Anne Bonny #BookReview Summer Of Secrets by @nikola_scott 5* #NewRelease #HistoricalFiction #HistoricalRomance #ww2Fiction @headlinepg #SummerOfSecrets

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Summer Of Secrets by Nikola Scott
Review Copy
Synopsis:

August 1939
At peaceful Summerhill, orphaned Maddy hides from the world and the rumours of war. Then her adored sister Georgina returns from a long trip with a new friend, the handsome Victor. Maddy fears that Victor is not all he seems, but she has no idea just what kind of danger has come into their lives…

Today
Chloe is newly pregnant. This should be a joyful time, but she is fearful for the future, despite her husband’s devotion. When chance takes her to Summerhill, she’s drawn into the mystery of what happened there decades before. And the past reaches out to touch her in ways that could change everything…

My Review:

I was a huge fan of My Mother’s Shadow the authors debut novel. So, I couldn’t wait to read Summer Of Secrets, I was also delighted to discover is had a narrative set in the ww2 era. I am a huge ww2 fiction fan and it is my favourite era within the historical fiction genre. So, I was excited to visit Summerhill.

The novel opens with 16yr old Maddy awaiting the return of her sister Georgie from a six-month trip around Europe. Only when Georgie returns she doesn’t return alone.
The sisters live with their Aunt Marjorie at Summerhill. Their father survived The Great war, only to perish off the cliffs at Hangman’s Bluff, nearby.
A death Maddy has never overcome.

In the present day narrative Chloe is a young woman, at the start of what should be a beautiful life. She is newly married and just found out she is pregnant. But instead of being filled with excitement and hope. She is filled with dread, anxiety and fear. Her husband Dr Aidan MacAllister is dominant and controlling. When Chloe is offered the chance of some work, photographing a recluse children’s author, Aidan insists it is a bad idea.

‘No wife of mine will ever have to work’ – Aidan MacAllister

Maddy is adjusting to life at Summerhill with the presence of her sister and six friends. She is introduced to the group and Georgie’s new ‘beau’ Victor Deverill. But there is something about Victor she just can’t trust.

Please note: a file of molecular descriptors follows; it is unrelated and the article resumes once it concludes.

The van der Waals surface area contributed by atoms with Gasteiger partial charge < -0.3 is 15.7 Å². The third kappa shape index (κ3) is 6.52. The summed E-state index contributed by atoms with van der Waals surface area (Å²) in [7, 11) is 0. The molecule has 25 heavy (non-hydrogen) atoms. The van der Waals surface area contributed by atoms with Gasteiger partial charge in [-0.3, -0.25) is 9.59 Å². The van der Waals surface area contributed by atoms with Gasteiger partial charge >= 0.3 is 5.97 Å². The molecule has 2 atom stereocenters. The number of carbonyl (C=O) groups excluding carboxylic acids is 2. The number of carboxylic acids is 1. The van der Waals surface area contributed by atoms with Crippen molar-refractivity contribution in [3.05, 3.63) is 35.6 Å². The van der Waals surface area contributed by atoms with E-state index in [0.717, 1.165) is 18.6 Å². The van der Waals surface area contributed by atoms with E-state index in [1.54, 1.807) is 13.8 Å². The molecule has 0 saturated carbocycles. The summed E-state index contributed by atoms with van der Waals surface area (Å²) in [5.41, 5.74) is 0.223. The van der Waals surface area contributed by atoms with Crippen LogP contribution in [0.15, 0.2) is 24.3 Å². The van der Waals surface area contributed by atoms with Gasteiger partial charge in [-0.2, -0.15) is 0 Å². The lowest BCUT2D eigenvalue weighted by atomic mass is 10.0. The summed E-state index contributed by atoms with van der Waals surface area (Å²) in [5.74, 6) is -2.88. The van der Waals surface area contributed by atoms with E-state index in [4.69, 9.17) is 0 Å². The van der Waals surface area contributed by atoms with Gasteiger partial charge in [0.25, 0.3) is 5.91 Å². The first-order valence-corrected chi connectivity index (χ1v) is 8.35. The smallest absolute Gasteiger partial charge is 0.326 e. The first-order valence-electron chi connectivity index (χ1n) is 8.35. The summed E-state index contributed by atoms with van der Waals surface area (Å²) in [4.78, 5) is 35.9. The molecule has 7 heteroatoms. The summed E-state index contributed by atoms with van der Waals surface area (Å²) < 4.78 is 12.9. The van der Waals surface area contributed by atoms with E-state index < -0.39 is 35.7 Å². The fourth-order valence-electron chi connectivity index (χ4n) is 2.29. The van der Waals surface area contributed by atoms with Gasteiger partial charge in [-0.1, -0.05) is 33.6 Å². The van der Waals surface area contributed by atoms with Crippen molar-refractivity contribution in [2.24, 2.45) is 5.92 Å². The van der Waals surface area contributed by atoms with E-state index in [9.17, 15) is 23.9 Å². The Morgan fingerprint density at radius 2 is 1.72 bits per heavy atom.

Maddy and Georgie live out a socialite, bohemian existence at Summerhill. There lives are filled with parties and cocktails. Much to the annoyance to Aunt Marjorie who is obsessed with the onset of ww2.

‘That war is coming and Summerhill needs a plan’

Despite Aidan’s explicit instructions, Chloe takes the job. Keeping her pregnancy, a secret and filled with angst, she heads to Summerhill to photograph the reclusive Madeline.
Whilst there she uncovers they have a shared history of being orphans and have both known emotional turmoil.
It is the start of a beautiful friendship, one they both need so very much.
Maddy and Georgie continue their idyllic lifestyle. But for Maddy the situation changes when she stumbles upon a hiding pilot William in the potting shed. She promises to keep his secret and hide him in safety for a few days. But with the growing friendship, he forces Maddy to face up to the death of her father she witnessed at just 10yrs old.

‘You know, most women would give anything to have this life’ – Aidan MacAllister

Chloe continues to feel more and more pressure from Aidan. Who it seems will only be content with complete ownership of Chloe. But it is then we uncover that Chloe, as another person close to her heart. Her little brother Danny. Danny was born with Friedreitch’s ataxia, a neurological disorder. Which means his level of care needs are high and his prognosis is further loss of bodily functions/mobility.